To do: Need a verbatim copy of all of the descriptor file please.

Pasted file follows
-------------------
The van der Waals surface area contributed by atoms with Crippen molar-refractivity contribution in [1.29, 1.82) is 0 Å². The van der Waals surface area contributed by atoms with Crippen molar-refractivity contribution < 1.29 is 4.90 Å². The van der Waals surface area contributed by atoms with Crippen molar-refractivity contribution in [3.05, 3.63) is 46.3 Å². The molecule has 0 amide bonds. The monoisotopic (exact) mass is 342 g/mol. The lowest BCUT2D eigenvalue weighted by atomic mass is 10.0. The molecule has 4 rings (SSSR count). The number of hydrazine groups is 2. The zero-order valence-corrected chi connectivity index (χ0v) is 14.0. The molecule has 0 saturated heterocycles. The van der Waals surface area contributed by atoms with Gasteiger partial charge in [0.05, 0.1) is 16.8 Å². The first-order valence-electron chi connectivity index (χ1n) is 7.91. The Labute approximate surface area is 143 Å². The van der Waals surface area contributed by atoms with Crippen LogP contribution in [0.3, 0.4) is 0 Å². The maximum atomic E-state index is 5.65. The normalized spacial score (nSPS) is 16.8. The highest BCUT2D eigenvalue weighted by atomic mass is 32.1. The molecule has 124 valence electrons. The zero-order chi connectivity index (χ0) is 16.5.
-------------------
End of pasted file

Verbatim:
The van der Waals surface area contributed by atoms with Crippen molar-refractivity contribution in [1.29, 1.82) is 0 Å². The van der Waals surface area contributed by atoms with Crippen molar-refractivity contribution < 1.29 is 4.90 Å². The van der Waals surface area contributed by atoms with Crippen molar-refractivity contribution in [3.05, 3.63) is 46.3 Å². The molecule has 0 amide bonds. The monoisotopic (exact) mass is 342 g/mol. The lowest BCUT2D eigenvalue weighted by atomic mass is 10.0. The molecule has 4 rings (SSSR count). The number of hydrazine groups is 2. The zero-order valence-corrected chi connectivity index (χ0v) is 14.0. The molecule has 0 saturated heterocycles. The van der Waals surface area contributed by atoms with Gasteiger partial charge in [0.05, 0.1) is 16.8 Å². The first-order valence-electron chi connectivity index (χ1n) is 7.91. The Labute approximate surface area is 143 Å². The van der Waals surface area contributed by atoms with Crippen LogP contribution in [0.3, 0.4) is 0 Å². The maximum atomic E-state index is 5.65. The normalized spacial score (nSPS) is 16.8. The highest BCUT2D eigenvalue weighted by atomic mass is 32.1. The molecule has 124 valence electrons. The zero-order chi connectivity index (χ0) is 16.5.